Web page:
Antabuse is an oral medication taken to discourage people from consuming alcohol. When taken correctly, users will become violently ill shortly after drinking alcohol. It is used in the treatment of alcohol use disorder.
How Was Antabuse discovered?
Antabuse is the brand name of a medication called disulfiram, and its first known mention was in 1881. Its original use was as part of the manufacturing process of rubber. Interestingly, the usefulness of the compound as a tool to combat alcoholism was accidental. In 1937, a factory doctor at a rubber plant in the U.S. published a report noting the employees of the rubber factory became violently ill after consuming alcohol.
In the 1940s, researchers at a pharmaceutical company called Medicinalco began testing disulfiram’s efficacy for the treatment of intestinal parasites. Employees of the firm self-experimented with the substance and inadvertently discovered that they became ill when they consumed alcohol. Two years later, the company began to explore the possibility that the drug could be used for the treatment of alcohol use disorder.
The chemists at Medicinalco soon discovered a new form of disulfiram while purifying a contaminated batch. This new form of the compound had more effective pharmacological properties, and the company patented it. It was first introduced in Denmark under the brand name Antabus and marketed to English-speaking countries Antabuse. In 1951, the U.S. Food and Drug Administration approved the drug for the treatment of alcohol use disorder (then referred to as alcoholism).
How Does Antabuse Work?
The body converts alcohol into acetaldehyde by using a naturally present enzyme called alcohol dehydrogenase. Another enzyme, acetaldehyde dehydrogenase, then converts acetaldehyde into acetic acid. Disulfiram blocks the second enzymatic reaction and prevents acetaldehyde dehydrogenase from converting acetaldehyde into acetic acid. This creates a buildup of acetaldehyde in the blood, causing a severe reaction. Commonly reported effects of consuming alcohol in combination with disulfiram are:
- Excessive vomiting
- Heart palpitations
- Abnormal heartbeat
- Low blood pressure
- Chest pain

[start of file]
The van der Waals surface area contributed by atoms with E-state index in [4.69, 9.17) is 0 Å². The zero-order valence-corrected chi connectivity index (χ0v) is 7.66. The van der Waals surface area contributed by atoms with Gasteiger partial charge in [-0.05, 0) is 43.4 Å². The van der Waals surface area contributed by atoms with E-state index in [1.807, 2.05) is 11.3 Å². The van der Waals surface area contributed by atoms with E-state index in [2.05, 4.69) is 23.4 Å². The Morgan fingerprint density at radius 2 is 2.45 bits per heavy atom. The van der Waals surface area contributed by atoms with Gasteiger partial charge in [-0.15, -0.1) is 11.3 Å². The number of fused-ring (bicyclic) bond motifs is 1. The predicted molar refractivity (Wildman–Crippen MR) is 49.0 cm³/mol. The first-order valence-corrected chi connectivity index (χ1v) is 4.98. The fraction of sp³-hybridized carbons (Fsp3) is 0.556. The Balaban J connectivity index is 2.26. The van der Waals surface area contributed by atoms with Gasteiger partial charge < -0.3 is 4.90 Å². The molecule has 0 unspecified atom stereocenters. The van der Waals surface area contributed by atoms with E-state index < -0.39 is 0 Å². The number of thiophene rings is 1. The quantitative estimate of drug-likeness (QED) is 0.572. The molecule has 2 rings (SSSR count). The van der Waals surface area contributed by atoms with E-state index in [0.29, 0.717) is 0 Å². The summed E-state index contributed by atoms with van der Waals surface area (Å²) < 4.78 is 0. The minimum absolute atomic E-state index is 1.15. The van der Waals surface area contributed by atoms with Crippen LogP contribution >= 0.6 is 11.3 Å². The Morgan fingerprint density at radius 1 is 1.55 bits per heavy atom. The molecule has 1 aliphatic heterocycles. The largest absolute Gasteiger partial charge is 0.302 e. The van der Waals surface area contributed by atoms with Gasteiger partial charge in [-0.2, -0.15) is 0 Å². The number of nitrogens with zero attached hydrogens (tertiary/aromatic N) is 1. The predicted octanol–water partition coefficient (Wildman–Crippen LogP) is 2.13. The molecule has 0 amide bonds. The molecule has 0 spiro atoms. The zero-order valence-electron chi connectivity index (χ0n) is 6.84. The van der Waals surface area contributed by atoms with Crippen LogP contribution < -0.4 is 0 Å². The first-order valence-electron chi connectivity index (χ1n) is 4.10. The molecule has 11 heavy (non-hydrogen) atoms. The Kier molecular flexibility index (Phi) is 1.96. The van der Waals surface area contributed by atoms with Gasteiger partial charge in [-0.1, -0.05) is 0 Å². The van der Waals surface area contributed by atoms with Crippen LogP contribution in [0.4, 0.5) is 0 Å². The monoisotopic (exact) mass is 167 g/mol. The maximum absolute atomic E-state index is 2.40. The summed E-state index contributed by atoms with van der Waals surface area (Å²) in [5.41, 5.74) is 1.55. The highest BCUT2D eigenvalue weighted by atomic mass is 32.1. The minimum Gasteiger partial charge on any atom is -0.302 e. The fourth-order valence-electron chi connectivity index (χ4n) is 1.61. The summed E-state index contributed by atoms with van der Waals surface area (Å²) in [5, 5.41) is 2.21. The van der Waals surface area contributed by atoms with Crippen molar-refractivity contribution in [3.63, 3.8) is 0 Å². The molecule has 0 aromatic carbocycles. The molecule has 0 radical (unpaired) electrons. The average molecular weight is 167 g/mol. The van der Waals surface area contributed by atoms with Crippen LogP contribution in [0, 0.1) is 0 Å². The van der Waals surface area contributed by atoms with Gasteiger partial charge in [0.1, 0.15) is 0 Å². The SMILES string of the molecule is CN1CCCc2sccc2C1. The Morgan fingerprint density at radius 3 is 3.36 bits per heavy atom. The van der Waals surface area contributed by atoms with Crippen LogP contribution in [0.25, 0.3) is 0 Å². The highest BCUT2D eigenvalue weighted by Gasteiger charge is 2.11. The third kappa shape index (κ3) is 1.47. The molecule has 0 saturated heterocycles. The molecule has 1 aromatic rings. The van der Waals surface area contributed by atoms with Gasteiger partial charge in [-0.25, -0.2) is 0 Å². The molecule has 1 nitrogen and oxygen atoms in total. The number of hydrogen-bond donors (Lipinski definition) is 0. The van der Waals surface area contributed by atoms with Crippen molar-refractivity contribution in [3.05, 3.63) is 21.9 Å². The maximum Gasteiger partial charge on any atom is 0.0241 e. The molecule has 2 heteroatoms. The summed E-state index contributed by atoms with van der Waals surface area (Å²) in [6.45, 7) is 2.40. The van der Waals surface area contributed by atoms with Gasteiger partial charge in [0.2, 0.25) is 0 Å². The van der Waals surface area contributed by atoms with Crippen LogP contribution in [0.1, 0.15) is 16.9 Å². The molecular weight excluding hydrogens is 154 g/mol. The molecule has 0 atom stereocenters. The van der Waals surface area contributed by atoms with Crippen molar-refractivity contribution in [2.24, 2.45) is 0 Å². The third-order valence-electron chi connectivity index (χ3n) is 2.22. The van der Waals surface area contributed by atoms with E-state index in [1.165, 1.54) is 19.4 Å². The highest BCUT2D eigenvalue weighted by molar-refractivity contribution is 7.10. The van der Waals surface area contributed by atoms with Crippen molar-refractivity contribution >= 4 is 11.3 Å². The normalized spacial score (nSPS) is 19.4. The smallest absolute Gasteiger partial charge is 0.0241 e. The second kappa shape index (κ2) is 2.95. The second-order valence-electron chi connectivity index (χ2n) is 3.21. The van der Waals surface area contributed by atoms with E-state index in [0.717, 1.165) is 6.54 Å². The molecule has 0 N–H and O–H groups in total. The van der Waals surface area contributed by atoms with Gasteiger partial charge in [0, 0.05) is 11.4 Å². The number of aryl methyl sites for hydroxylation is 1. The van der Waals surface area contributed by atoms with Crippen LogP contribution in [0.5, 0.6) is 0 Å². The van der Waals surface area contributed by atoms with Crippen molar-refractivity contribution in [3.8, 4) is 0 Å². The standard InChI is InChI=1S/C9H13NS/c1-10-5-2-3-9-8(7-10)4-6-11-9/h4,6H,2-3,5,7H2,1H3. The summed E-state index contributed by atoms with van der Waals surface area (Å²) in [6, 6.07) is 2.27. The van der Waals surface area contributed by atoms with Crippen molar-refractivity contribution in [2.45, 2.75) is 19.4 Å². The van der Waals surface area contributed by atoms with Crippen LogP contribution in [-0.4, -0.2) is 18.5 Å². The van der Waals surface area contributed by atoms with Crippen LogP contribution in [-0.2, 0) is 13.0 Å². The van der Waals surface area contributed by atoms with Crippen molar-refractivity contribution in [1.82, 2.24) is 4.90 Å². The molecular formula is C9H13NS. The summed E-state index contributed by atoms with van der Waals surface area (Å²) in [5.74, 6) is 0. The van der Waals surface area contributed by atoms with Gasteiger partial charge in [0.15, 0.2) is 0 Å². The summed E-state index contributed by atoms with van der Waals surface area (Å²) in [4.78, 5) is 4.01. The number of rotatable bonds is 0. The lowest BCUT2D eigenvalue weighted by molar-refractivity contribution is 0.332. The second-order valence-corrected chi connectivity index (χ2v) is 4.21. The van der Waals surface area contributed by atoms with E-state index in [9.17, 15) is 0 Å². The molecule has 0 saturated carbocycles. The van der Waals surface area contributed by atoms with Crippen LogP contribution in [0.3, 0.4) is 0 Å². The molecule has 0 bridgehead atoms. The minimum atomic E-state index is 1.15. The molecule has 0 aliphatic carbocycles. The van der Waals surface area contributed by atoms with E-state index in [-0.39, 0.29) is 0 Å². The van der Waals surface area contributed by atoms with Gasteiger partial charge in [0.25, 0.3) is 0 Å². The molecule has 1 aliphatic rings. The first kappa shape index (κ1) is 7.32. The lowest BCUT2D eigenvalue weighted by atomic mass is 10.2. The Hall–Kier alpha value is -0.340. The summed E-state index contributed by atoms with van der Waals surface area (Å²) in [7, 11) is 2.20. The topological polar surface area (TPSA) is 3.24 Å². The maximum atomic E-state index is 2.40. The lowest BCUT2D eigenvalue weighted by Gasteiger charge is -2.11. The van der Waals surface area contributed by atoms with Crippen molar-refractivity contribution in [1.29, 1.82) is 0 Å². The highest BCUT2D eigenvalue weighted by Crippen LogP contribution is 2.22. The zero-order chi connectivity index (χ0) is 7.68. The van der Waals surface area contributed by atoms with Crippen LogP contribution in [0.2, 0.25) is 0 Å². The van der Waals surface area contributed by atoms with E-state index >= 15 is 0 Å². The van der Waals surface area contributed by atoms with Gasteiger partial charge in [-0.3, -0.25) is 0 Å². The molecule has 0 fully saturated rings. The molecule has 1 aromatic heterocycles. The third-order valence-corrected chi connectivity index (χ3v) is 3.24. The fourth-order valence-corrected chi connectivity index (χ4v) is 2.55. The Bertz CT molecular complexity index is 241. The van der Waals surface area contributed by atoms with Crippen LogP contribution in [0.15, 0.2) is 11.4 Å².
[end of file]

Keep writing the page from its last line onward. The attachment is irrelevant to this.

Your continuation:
- Throbbing headache
- Flushing of the skin
- Blurred vision
- Metallic or garlic-like taste in the mouth
- Skin rash
- Swollen or sore tongue
Possible serious, but less common, side effects include:
- Heart attack
- Liver failure
- Polyneuritis (a disorder that affects the peripheral nerves)
- Peripheral neuropathy
- Optic neuritis
- Psychotic disorder
- Acneiform eruptions (papules and pustules formation
How Long Does Antabuse Stay in Your System?
Several factors influence how long Antabuse remains in the bloodstream. The dosage is taken and for how long are the main factors. Generally speaking, disulfiram should not be taken if you’ve consumed in the last 12 hours. Now that may be longer considering how much alcohol is consumed. People do not develop a tolerance to Antabuse. It’s absorbed slowly via the digestive tract and eliminated slowly. The effects can last for up to two weeks after the last dose.
Does Antabuse Work to Treat Alcoholism?
Studies indicate Antabuse works no better than s placebos. This is largely because many people suffering from alcohol use disorder simply stop taking it so they can drink again. In Europe, physicians can implant Antabuse under the skin to deliver a constant dose for a year. Unfortunately, implants are not yet available in the U.S.
One report suggests that up to 80% of alcohol abusers stopped taking the drug. One nine-year study found that alcoholics who were engaged in medication-assisted treatment services, including disulfiram, had abstinence rates of about 50%, and higher abstinence rates when people took it for more than 20 months. However, the people in this study also received intensive therapy as part of their treatment as well. Antabuse does work, but not for everyone. for some, it’s not the right treatment for everyone. It does not reduce or eliminate cravings. It relies purely as a deterrent. If someone is not 100% ready to stop drinking, it’s unlikely they will be successful. Addiction needs to be treated with a holistic approach and there is no substitute for intensive counseling. To finally beat alcohol addiction, it takes time, hard work, and determination. There is no quick fix or pill that can cure the disorder overnight.
If you or someone you know has a question about what is considered alcoholism, call AspenRidge Recovery at 855-281-5588. We’re here to answer questions and walk you through what treatment will look like for you.
Antabuse as Part of Treatment
Antabuse can be used as an additional motivational tool for people who find themselves in tempting situations, like work-related happy hours or pre-football tailgate fun. However, the key to long-term, sustained sobriety is to develop a strategy with addiction professionals that changes how you think and how you behave. Addiction counseling will help you identify the triggers and underlying causes that compel you to drink. Once you’ve identified the root causes of addiction, you can begin to address them and learn healthy ways to cope with them. Therapists will also help you find new, healthier options to replace the role alcohol played in your life. Our treatment team will develop a treatment strategy that’s appropriate for you that will include therapy and, possibly, a medication like Antabuse or Vivitrol.
Our team of experienced and compassionate addiction specialists can help answer questions. AspenRidge Recovery is a leading provider of recovery programs in Colorado that help more individuals and families overcome the devastations that result from substance abuse. Whether you’re facing challenges with alcohol or drugs, our dual diagnosis center can point you in the right direction to begin developing the tools and skillsets needed to find long-term sobriety. For more information contact us 24/7 directly at 855-281-5588.